garage home addition

Get in gear for a Charlotte garage addition

Here are some roadblocks we inform our Charlotte garage addition customers to look out for, prior to beginning the project!

You might think that there aren’t too many roadblocks when it comes to adding a garage. Unfortunately, there are many hazards that can pop up on the road to your Charlotte home addition, but knowing what they are and how best to navigate them with the help of a licensed, professional general contractor will make all the difference in the success of your remodeling project.

First of all, you need to understand that adding a garage is more akin to building a small home than erecting an outbuilding – particularly if you want to add an office or a guest suite with a bathroom and/or kitchenette on the second floor. Most of the factors that come into play when you consider a new home are involved in building a garage – whether it’s an addition to your existing home or a freestanding structure. That’s why it’s essential to enlist the help of a professional who is experienced in these types of projects.

The first thing he or she will need to examine is a current property survey. They’ll have to ensure that you have enough room within the specified setbacks to erect the structure you want to build. They’ll also check to make sure that nothing from an adjoining yard is encroaching on the area in which you want to build. Over the years, we’ve seen folks who unintentionally placed a driveway several feet onto their neighbors’ yard, and another whose shed extended 6’ onto the adjoining property. Since homeowners aren’t accustomed to reading these documents, innocent mistakes like these are common. We met one homeowner who thought the lines he was looking at on a survey were power lines when they were in fact property lines, and vice versa. An experienced GC will look at your survey first to ensure that there aren’t any conflicts.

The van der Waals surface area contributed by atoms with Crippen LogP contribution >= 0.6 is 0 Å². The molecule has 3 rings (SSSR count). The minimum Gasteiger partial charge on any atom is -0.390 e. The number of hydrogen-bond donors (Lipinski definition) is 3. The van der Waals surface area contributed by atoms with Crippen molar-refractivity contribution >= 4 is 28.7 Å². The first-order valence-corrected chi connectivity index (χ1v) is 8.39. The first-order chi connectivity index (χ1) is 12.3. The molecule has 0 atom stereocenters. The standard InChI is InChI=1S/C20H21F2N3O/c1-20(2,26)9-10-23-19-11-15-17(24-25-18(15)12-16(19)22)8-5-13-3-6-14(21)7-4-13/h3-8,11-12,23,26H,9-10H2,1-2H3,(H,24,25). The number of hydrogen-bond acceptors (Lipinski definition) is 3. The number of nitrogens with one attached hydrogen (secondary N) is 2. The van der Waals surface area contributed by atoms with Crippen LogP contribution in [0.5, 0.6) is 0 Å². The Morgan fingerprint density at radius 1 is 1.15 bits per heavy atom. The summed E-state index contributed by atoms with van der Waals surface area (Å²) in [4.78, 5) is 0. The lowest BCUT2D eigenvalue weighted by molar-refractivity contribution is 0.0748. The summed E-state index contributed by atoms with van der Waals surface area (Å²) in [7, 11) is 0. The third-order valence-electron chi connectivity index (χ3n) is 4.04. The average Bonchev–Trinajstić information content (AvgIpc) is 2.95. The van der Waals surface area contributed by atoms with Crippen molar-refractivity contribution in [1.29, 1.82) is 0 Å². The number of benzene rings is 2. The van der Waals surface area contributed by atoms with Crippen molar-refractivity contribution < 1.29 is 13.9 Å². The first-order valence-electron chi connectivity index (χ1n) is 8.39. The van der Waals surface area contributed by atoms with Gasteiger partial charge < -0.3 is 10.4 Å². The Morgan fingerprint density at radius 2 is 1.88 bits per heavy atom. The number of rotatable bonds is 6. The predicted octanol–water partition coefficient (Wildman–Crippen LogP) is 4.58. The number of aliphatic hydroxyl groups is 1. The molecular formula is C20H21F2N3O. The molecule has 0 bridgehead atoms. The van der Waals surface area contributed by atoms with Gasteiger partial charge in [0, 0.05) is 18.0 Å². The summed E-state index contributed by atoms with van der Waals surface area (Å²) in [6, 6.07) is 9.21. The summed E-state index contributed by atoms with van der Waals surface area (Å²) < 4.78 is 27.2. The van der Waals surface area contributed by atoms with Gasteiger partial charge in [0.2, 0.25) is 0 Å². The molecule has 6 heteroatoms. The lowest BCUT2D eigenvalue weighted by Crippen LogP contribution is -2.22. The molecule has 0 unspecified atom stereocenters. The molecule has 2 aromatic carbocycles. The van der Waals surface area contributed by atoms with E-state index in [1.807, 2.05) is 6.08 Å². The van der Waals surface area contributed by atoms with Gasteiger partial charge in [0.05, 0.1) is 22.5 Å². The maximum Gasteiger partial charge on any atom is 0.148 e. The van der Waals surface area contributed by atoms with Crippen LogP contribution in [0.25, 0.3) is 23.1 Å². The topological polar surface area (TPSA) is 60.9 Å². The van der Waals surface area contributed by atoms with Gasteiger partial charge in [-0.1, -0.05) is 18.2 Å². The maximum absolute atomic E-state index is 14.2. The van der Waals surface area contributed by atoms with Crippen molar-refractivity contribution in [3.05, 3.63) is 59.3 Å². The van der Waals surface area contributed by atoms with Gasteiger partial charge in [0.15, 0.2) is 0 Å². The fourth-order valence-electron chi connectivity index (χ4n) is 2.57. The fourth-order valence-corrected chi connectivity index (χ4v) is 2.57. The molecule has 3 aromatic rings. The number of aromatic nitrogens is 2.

Next, they’ll look at any zoning restrictions and HOA requirements to ensure that what you want to build satisfies any restrictions or requirements on square footage, height, property setbacks or access, and more. They’ll also secure any necessary permits and approvals before construction begins so there are no surprises.

Then, your contractor will examine the area in which you want to build to check the soil conditions before they put down footers. If the area where you want the garage was backfilled when your home was built, your contractor will have to dig down to virgin soil. In addition, any roots or organic debris will have to be cleared before the concrete slab is poured. If your garage will be lower than your existing driveway, they’ll have to adjust the pitch of the driveway slab to ensure that rain is directed away from your new structure.

After all that is taken into consideration, you finally get to construction – framing, wiring, insulation, sheetrock, paint, trim, gutters, and veneer to match the existing home. If an upstairs living area is desired, you’ll add a staircase, additional insulation in the floor per fire code (to protect inhabitants from exhaust gases, etc.) and beefed up HVAC, electrical and plumbing systems. Along the way, your contractor will be coordinating with inspectors to ensure that everything is up to current building code.

As you can see from these steps, a well-planned and constructed garage is not a small endeavor. For that reason, you can anticipate that a freestanding 2-car garage will start at $55,000-$75,000. However, it’s an investment in your home that is well worth the cost.

By Gary Palmer
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